Morgan chose the place he would permit Tarleton to meet his men: at the Cowpens, a pasture near the North Carolina state line close to modern Spartanburg. Morgan, known for his team of crack riflemen, decided to capitalize upon the British stereotype that American militiamen would quickly retreat. He ordered his militia to do just that, then move to the rear, reform, and wait for Continental regulars to break through the British line.

Holding the rear high ground, his plan worked like a charm, finished off by an infantry line held together by Col. John Eager Howard's leadership and a cavalry charge led by Col. William Washington as the denouement. Morgan described his defeat of Tarleton as "a devil of a whipping." Congress agreed, and selected him to receive a gold medal, while both Howard and Washington were awarded silver medals. Only Cowpens and the 1779 reduction of Stony Point were recognized with three medals.

After the victory at Cowpens, Greene and Morgan reunited and moved north, meeting Cornwallis at Guilford Court House in March 1781. With his force badly weakened after the battle, Cornwallis marched for Wilmington, on the North Carolina coast, to regroup. His next, and final, stop would be Yorktown.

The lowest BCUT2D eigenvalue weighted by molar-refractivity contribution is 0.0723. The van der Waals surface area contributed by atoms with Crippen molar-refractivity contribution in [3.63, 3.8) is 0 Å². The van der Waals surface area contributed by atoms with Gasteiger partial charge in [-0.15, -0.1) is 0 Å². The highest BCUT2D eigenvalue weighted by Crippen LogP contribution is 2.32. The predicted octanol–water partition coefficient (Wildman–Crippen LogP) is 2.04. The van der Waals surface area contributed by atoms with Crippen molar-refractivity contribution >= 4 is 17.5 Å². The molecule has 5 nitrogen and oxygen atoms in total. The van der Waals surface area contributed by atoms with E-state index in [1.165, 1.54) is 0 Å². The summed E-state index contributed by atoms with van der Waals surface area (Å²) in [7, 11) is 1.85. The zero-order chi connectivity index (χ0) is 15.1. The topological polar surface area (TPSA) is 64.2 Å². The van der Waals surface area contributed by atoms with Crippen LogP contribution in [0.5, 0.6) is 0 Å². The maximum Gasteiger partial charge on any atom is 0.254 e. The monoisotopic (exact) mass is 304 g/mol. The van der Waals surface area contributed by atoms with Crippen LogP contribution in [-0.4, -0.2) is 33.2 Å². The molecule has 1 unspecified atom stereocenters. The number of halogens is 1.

The Resolution:

The United States in Congress assembled, considering it as a tribute due to distinguished merit to give a public approbation of the conduct of Brigadier General Morgan, and of the officers and men under his command, on the 17th day of January last; when with eighty cavalry, and two hundred and thirty-seven infantry of the troops of the United States, and five hundred and fifty-three militia from the States of Virginia, North Carolina, South Carolina, and Georgia, he obtained a complete and important victory over a select and well appointed detachment of more than eleven hundred British troops, commanded by Lieutenant Colonel Tarleton; do therefore resolve,